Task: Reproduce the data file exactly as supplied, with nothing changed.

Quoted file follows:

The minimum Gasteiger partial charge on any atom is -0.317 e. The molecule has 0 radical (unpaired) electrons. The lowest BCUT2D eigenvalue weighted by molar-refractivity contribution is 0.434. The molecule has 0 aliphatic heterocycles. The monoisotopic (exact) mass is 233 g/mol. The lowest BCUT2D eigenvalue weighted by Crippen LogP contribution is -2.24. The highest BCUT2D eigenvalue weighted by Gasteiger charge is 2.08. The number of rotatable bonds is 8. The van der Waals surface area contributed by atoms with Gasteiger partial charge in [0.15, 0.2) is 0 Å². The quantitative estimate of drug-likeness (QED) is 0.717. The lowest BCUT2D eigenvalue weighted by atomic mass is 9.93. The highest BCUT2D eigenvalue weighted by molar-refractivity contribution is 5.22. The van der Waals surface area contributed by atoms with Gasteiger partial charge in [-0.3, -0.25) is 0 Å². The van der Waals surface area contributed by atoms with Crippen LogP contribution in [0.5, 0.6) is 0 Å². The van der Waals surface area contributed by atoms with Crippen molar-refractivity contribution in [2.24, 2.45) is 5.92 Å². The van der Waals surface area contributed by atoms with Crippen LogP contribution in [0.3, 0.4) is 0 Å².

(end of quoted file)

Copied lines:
The minimum Gasteiger partial charge on any atom is -0.317 e. The molecule has 0 radical (unpaired) electrons. The lowest BCUT2D eigenvalue weighted by molar-refractivity contribution is 0.434. The molecule has 0 aliphatic heterocycles. The monoisotopic (exact) mass is 233 g/mol. The lowest BCUT2D eigenvalue weighted by Crippen LogP contribution is -2.24. The highest BCUT2D eigenvalue weighted by Gasteiger charge is 2.08. The number of rotatable bonds is 8. The van der Waals surface area contributed by atoms with Gasteiger partial charge in [0.15, 0.2) is 0 Å². The quantitative estimate of drug-likeness (QED) is 0.717. The lowest BCUT2D eigenvalue weighted by atomic mass is 9.93. The highest BCUT2D eigenvalue weighted by molar-refractivity contribution is 5.22. The van der Waals surface area contributed by atoms with Gasteiger partial charge in [-0.3, -0.25) is 0 Å². The van der Waals surface area contributed by atoms with Crippen LogP contribution in [0.5, 0.6) is 0 Å². The van der Waals surface area contributed by atoms with Crippen molar-refractivity contribution in [2.24, 2.45) is 5.92 Å². The van der Waals surface area contributed by atoms with Crippen LogP contribution in [0.3, 0.4) is 0 Å².